Example 14 In Vitro Inhibition by Sera from Aotus Vaccinated with BVp42 Adjuvant Formulations

Purified serum immunoglobulin of Aotus immunized with the various adjuvant formulations were evaluated for biological activity in an in vitro assay of P. falciparum growth inhibition (Chang et al., Inf. Immun. 64:253-261, 1996). The results of two separate experiments are presented in Table 9. Preimmune immunoglobulin of all Aotus tested had no effect on in vitro parasite growth. A high level of growth inhibition (94.3% and 92.3%) was observed for the animal displaying the highest level of protective immunity, Aotus 81194, which was immunized with BVp42 in ISA51. A lower level of inhibition (82115) was noted for a second animal immunized with BVp42/ISA51 (Aotus 82115) although this animal showed no in vivo evidence of protective immunity. The third animal immunized with the BVp42/ISA51 formulation (Aotus 3005) showed a low level of inhibitory activity in one of the two experiments. Aotus immunized with the BVp42/QS21 formulation did not appear to produce significant levels of inhibitory antibodies as only low levels of inhibition were noted and inhibition was not consistent in duplicate experiments. These results suggest that the in vitro growth inhibition assay may be used as a marker to identify individuals with a high level of immunity, as reflected by high levels of growth inhibition of immunoglobulin from Aotus 81194, and this may reflect one mechanism of protective immunity. However, this mechanism does not appear to be itself sufficient nor essential for protective immunity since (1) one animal displaying a detectable (albeit lower than 81194) level of inhibition showed no evidence of protection against parasite infection, and (2) several animals showing partial protection against parasite infection (81591 and 3005) did not show significant or consistent inhibition of in vitro parasite growth.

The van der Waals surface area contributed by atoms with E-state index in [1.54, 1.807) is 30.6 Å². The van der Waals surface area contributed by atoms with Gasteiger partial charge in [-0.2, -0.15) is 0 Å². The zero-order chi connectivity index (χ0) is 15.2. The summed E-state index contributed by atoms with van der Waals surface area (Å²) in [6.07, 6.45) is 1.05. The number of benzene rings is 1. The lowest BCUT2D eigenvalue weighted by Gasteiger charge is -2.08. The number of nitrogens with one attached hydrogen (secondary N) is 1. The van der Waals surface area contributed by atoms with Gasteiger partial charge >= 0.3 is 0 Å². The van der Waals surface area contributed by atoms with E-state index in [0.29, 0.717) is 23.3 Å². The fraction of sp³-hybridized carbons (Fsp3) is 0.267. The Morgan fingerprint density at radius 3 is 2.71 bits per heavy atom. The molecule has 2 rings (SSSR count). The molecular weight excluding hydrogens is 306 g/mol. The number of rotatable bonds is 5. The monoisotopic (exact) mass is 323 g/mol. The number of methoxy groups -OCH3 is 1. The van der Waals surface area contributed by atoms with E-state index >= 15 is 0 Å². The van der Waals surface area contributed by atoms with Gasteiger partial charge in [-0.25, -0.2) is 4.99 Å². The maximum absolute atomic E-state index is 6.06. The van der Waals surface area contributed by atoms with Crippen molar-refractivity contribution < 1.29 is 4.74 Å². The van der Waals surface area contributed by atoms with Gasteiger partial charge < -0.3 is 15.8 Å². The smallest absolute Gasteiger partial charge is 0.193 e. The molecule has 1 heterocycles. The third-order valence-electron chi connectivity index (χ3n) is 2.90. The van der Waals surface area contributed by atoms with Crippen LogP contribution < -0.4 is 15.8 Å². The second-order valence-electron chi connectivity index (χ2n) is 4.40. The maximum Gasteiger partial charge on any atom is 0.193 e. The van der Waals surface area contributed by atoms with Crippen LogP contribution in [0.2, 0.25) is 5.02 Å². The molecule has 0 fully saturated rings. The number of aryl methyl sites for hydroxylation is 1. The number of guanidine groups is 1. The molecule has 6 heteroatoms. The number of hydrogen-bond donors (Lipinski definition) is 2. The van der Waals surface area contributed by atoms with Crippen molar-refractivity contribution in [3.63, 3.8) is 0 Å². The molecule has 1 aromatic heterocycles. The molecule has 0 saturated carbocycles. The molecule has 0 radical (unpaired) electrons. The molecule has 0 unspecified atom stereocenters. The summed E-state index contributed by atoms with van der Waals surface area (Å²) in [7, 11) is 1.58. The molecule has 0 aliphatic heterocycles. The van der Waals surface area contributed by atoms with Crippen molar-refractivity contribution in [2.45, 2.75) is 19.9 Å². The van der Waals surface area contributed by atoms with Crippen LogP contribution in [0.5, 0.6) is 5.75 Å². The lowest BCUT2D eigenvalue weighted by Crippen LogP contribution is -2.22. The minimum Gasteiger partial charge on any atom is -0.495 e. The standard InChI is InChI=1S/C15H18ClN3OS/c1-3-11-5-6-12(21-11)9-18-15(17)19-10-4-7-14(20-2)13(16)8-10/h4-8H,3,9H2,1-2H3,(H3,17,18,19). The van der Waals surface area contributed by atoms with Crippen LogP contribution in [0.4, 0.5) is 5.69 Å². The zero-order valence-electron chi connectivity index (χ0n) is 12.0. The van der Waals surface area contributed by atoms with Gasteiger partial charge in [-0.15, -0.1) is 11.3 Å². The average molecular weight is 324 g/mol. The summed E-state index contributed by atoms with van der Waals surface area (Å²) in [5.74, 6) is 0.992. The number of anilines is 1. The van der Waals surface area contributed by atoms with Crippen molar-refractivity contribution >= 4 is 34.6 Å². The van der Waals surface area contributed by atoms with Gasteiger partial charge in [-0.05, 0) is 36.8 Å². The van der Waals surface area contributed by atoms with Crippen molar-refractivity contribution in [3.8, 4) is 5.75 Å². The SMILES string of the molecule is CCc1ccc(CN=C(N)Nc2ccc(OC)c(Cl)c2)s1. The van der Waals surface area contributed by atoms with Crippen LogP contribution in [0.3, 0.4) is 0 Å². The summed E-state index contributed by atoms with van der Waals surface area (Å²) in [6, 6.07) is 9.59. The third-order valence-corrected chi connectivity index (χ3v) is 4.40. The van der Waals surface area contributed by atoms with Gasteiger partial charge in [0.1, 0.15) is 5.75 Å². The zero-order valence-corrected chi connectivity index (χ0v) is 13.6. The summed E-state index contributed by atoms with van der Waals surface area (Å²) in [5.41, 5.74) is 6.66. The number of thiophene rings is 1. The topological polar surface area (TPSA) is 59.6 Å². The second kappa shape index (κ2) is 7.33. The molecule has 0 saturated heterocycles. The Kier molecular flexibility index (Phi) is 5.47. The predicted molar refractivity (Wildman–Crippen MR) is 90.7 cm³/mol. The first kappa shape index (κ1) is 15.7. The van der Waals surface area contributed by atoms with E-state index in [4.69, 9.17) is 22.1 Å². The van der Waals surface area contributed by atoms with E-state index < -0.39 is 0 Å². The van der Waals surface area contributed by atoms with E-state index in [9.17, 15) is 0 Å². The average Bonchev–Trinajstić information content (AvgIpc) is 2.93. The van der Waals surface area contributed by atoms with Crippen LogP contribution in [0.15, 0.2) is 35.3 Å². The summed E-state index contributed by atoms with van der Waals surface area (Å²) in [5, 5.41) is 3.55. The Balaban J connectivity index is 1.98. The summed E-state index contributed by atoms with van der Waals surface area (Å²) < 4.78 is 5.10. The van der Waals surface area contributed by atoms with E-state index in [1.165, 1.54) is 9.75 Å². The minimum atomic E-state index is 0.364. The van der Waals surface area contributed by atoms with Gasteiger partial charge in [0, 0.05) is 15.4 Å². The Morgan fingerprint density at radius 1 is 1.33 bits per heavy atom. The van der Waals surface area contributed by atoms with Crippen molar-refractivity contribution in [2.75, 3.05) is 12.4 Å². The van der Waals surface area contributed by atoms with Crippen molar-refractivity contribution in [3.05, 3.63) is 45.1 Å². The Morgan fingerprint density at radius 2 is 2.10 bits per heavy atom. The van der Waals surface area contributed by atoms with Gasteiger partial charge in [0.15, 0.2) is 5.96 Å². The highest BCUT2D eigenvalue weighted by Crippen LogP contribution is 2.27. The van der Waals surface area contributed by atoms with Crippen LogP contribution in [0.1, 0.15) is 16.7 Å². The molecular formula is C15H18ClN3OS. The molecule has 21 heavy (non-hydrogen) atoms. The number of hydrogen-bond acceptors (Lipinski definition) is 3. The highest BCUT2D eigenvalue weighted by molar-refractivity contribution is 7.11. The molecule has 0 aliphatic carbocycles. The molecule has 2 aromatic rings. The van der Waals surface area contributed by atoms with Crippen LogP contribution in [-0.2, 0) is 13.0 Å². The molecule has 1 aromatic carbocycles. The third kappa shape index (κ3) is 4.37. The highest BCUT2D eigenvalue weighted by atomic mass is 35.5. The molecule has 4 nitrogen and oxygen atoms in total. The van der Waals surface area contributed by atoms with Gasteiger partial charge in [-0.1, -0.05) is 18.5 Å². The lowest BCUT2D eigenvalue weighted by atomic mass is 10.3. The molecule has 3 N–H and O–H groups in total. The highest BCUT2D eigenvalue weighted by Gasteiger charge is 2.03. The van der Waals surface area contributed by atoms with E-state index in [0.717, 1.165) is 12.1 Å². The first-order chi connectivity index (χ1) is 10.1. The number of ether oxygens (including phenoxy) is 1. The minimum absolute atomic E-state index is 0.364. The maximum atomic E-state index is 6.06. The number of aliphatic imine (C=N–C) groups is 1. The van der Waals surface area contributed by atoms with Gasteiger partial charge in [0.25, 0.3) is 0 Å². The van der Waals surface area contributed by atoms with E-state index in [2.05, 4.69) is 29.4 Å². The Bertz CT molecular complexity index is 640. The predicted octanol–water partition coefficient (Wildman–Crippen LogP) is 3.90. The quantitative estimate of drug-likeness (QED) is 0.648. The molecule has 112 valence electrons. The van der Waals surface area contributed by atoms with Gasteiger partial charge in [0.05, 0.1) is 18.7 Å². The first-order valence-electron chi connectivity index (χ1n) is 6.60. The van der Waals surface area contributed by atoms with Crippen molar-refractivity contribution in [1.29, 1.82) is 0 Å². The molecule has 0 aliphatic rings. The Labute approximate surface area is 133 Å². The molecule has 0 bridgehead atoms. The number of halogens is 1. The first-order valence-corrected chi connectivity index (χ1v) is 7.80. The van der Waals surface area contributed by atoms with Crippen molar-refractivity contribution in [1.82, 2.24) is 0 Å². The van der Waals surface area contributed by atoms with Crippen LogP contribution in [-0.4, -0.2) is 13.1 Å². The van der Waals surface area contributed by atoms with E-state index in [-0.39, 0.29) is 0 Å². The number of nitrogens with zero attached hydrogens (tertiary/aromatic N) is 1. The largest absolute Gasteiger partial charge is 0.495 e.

TABLE 9
In vitro Inhibition by Sera from Aotus Vaccinated
with BVp42 Adjuvant Formulations
Animal No. Expt #1* Expt. #2*
(Vaccine Formulation) Parasitemia (%) % Inh. Parasitemia (%) % Inh.
Media Control 3 3.8
417 (BVp42/CFA) 0.4 0.6
414 (BVp42/QS21) Preimmune 2.2 Neg. 2.8 Neg.
Immune 2.6 3.1
3005 (BVp42/ISA51) Preimmune 3 Neg. 3 21.4
Immune 3.6 2.4
3006 (BVp42/QS21) Preimmune 2.8 Neg. 3.5 57.6
Immune 2.8 1.6
81194 (BVp42/ISA51) Preimmune 3.7 94.3 2.8 92.3
Immune 0.4 0.4